Similar to the wide variety of possible emitters 103, there is a wide variety of possible sensors 104. The sensor 104 may be capable of sensing any of the above described emissions. For example, the sensor 104 may be a photosensor to sense light, a microphone to sense sound, or an antenna to sense RF signals. Furthermore, the sensor 104 may be a combination of multiple types and multiple instances of one type. For example, a sensor 104 may be an array of photosensors. A particular example may be a digital camera. The sensor 104 may also be an array of microphones or other sound sensing units. In addition, the sensor 104 may be an array of antennae for sensing RF signals and a microphone for sensing sound.

The sensor 104 may receive an indirect emission 106. As shown in FIG. 1, an emitter 103 of a device 101 emits, as part of its emission, a directed emission 112. After reflecting or scattering off of a surface 105, the directed emission 112 becomes an indirect emission 106. Thus, indirect emission 106 is any emission that, after being emitted from an emitter 103, reflects, scatters, or otherwise deviates from its original path at a surface 105.

The controller 110 determines the existence of other devices in response to the indirect emission 106. A device 101 may modulate the signal emitted from its emitter 103 with information. The information may include an identification of the device 101. This emission then may reflect or scatter from the surface 105 and be received in the sensor 104 of the device 102. The controller 110 of the device 102 may extract the identification from the signal received by the sensor 104. Since the identification of the device 101 was encoded in the indirect emission 106, the controller 110 may determine that the device 101 exists because it received an indirect emission from that device.

Although, as described above, an emitter 103 may emit a direct emission 112 that becomes an indirect emission 106, the path of a signal from an emitter 103 to a sensor 104 may take a path different from the illustrated path. FIG. 2 shows a surface scattering an emission from and emitter. If the emission from the emitter 103 intersects a surface 105 that scatters the emission, an indirect emission 203 may emanate from the surface 105 at an angle different from the angle of the direct emission 202 relative to the surface 105. Furthermore, the angle of any indirect emissions from the surface 105 need not all be at the same angle.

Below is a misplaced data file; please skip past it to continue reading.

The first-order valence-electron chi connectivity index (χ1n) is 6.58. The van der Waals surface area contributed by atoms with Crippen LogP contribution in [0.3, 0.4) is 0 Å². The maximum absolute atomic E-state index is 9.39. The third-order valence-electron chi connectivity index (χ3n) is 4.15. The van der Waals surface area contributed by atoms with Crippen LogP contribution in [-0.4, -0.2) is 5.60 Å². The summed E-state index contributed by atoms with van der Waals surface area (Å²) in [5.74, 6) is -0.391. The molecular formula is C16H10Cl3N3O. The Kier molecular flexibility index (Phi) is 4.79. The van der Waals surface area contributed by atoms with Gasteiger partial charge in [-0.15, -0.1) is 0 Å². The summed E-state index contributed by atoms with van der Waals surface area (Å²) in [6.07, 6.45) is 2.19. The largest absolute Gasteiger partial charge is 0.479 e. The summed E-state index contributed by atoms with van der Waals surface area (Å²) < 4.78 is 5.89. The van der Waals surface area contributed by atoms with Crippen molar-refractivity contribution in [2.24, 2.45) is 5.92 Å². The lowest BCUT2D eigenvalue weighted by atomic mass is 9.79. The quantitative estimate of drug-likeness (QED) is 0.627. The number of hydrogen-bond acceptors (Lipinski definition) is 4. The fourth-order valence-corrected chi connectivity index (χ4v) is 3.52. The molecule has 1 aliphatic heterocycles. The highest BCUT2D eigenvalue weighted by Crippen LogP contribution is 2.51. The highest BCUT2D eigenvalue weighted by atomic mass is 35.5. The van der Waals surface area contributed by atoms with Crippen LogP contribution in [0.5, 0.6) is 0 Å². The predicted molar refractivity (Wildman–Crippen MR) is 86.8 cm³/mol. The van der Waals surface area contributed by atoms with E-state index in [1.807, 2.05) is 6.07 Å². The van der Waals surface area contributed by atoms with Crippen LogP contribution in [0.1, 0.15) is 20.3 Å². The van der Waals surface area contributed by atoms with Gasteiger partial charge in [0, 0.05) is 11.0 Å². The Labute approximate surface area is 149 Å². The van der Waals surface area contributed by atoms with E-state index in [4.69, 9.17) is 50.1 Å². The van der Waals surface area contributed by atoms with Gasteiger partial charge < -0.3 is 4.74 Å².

As shown in FIG. 2, direct emissions 202 scatter from the surface 105, producing, among others, indirect emissions 203 directed towards the sensor 104 of device 102. Hence, because of the scattering, any path of a direct emission 202 from the emitter 103 may result in an indirect emission 203 directed towards the sensor 104 of the device 102. In other words, the sensor 104 of device 102 may sense the projection of the direct emissions 202 from the emitter 103 of device 101 as scattered from the surface 105.

The controller 110 of the device 102 may determine the relative position of the device 101 from the projection. For example, if the projection on the surface 105 forms a particular shape, the sensor 104 of the device 102, in this case an imaging sensor such as a camera, may sense the projection as distorted because of relative position of the device 102. By comparing the received projection with an expected projection, the controller 110 may determine the relative position of the other device. By associating the identification of that device received from the indirect emission, the device 102 has determined the relative position of a particular known device.

Although determining the existence of one device and determining the relative position of that device relative to a device sensing an indirect emission has been described, one device may determine the existence and relative position of multiple devices in response to multiple indirect emissions.

A device 101 may include an absolute position measurement. Absolute position measurement as used herein is a measurement of a position of the device 101 relative to any object that is not a device of the system 100. For example, for a device 101 installed in the front door of a house, a position of the device 101 relative to the front door would be an absolute position measurement. In another example, for a device 101 installed in a vehicle, a position of the device 101 relative to the driver's seat of the vehicle is an absolute position measurement even though the vehicle may be mobile.